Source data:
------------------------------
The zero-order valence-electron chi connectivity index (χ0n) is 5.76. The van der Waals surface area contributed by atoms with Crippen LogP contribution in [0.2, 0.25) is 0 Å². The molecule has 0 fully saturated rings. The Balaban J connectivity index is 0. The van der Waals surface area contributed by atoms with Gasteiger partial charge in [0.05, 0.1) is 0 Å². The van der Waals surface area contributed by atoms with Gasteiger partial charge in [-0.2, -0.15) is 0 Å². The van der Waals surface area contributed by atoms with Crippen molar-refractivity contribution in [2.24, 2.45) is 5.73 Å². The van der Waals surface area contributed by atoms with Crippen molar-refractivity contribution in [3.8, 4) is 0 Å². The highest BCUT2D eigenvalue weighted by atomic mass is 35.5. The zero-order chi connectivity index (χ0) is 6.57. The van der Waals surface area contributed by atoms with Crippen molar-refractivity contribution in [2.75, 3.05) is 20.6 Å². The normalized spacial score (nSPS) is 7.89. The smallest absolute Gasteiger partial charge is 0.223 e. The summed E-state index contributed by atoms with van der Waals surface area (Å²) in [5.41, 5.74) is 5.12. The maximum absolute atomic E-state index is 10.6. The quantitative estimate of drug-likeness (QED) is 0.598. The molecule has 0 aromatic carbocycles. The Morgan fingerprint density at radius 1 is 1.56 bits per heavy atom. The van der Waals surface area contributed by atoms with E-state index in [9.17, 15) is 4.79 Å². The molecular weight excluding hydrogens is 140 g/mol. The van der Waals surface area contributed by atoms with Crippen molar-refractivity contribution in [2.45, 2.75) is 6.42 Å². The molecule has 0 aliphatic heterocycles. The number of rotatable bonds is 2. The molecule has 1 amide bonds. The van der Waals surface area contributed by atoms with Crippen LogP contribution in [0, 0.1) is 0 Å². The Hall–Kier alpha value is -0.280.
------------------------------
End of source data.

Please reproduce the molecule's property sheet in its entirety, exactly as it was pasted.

The zero-order valence-electron chi connectivity index (χ0n) is 5.76. The van der Waals surface area contributed by atoms with Crippen LogP contribution in [0.2, 0.25) is 0 Å². The molecule has 0 fully saturated rings. The Balaban J connectivity index is 0. The van der Waals surface area contributed by atoms with Gasteiger partial charge in [0.05, 0.1) is 0 Å². The van der Waals surface area contributed by atoms with Gasteiger partial charge in [-0.2, -0.15) is 0 Å². The van der Waals surface area contributed by atoms with Crippen molar-refractivity contribution in [2.24, 2.45) is 5.73 Å². The van der Waals surface area contributed by atoms with Crippen molar-refractivity contribution in [3.8, 4) is 0 Å². The highest BCUT2D eigenvalue weighted by atomic mass is 35.5. The zero-order chi connectivity index (χ0) is 6.57. The van der Waals surface area contributed by atoms with Crippen molar-refractivity contribution in [2.75, 3.05) is 20.6 Å². The normalized spacial score (nSPS) is 7.89. The smallest absolute Gasteiger partial charge is 0.223 e. The summed E-state index contributed by atoms with van der Waals surface area (Å²) in [5.41, 5.74) is 5.12. The maximum absolute atomic E-state index is 10.6. The quantitative estimate of drug-likeness (QED) is 0.598. The molecule has 0 aromatic carbocycles. The Morgan fingerprint density at radius 1 is 1.56 bits per heavy atom. The van der Waals surface area contributed by atoms with E-state index in [9.17, 15) is 4.79 Å². The molecular weight excluding hydrogens is 140 g/mol. The van der Waals surface area contributed by atoms with Crippen molar-refractivity contribution in [2.45, 2.75) is 6.42 Å². The molecule has 0 aliphatic heterocycles. The number of rotatable bonds is 2. The molecule has 1 amide bonds. The van der Waals surface area contributed by atoms with Crippen LogP contribution in [0, 0.1) is 0 Å². The Hall–Kier alpha value is -0.280.